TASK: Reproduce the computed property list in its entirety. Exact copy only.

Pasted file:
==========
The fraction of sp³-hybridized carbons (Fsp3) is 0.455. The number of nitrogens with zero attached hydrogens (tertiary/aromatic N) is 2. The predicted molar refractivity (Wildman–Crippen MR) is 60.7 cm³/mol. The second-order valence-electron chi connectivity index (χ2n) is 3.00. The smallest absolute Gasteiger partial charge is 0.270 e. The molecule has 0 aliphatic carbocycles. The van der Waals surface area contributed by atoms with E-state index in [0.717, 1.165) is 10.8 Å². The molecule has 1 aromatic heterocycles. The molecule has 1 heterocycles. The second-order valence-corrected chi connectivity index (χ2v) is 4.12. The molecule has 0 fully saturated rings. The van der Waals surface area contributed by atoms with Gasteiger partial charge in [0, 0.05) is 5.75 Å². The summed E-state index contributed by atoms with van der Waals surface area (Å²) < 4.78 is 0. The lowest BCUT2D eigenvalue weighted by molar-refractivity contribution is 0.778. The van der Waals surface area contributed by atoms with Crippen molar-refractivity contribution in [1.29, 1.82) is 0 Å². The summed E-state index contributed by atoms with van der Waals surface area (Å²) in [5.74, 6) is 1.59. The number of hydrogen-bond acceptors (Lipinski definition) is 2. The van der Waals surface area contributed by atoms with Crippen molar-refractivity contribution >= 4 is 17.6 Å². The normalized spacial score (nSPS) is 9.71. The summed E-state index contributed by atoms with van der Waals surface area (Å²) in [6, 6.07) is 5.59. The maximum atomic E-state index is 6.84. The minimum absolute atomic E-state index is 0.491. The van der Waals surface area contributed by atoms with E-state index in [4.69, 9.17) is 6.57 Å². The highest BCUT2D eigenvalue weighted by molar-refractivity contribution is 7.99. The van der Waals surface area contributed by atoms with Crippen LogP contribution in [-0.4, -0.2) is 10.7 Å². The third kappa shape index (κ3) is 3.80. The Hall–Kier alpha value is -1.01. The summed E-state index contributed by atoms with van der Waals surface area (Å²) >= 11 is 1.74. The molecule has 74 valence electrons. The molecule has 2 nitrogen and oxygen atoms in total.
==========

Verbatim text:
The fraction of sp³-hybridized carbons (Fsp3) is 0.455. The number of nitrogens with zero attached hydrogens (tertiary/aromatic N) is 2. The predicted molar refractivity (Wildman–Crippen MR) is 60.7 cm³/mol. The second-order valence-electron chi connectivity index (χ2n) is 3.00. The smallest absolute Gasteiger partial charge is 0.270 e. The molecule has 0 aliphatic carbocycles. The van der Waals surface area contributed by atoms with E-state index in [0.717, 1.165) is 10.8 Å². The molecule has 1 aromatic heterocycles. The molecule has 1 heterocycles. The second-order valence-corrected chi connectivity index (χ2v) is 4.12. The molecule has 0 fully saturated rings. The van der Waals surface area contributed by atoms with Gasteiger partial charge in [0, 0.05) is 5.75 Å². The summed E-state index contributed by atoms with van der Waals surface area (Å²) < 4.78 is 0. The lowest BCUT2D eigenvalue weighted by molar-refractivity contribution is 0.778. The van der Waals surface area contributed by atoms with Crippen molar-refractivity contribution in [1.29, 1.82) is 0 Å². The summed E-state index contributed by atoms with van der Waals surface area (Å²) in [5.74, 6) is 1.59. The number of hydrogen-bond acceptors (Lipinski definition) is 2. The van der Waals surface area contributed by atoms with Crippen molar-refractivity contribution >= 4 is 17.6 Å². The normalized spacial score (nSPS) is 9.71. The summed E-state index contributed by atoms with van der Waals surface area (Å²) in [6, 6.07) is 5.59. The maximum atomic E-state index is 6.84. The minimum absolute atomic E-state index is 0.491. The van der Waals surface area contributed by atoms with E-state index in [4.69, 9.17) is 6.57 Å². The highest BCUT2D eigenvalue weighted by molar-refractivity contribution is 7.99. The van der Waals surface area contributed by atoms with Crippen LogP contribution in [-0.4, -0.2) is 10.7 Å². The third kappa shape index (κ3) is 3.80. The Hall–Kier alpha value is -1.01. The summed E-state index contributed by atoms with van der Waals surface area (Å²) >= 11 is 1.74. The molecule has 74 valence electrons. The molecule has 2 nitrogen and oxygen atoms in total.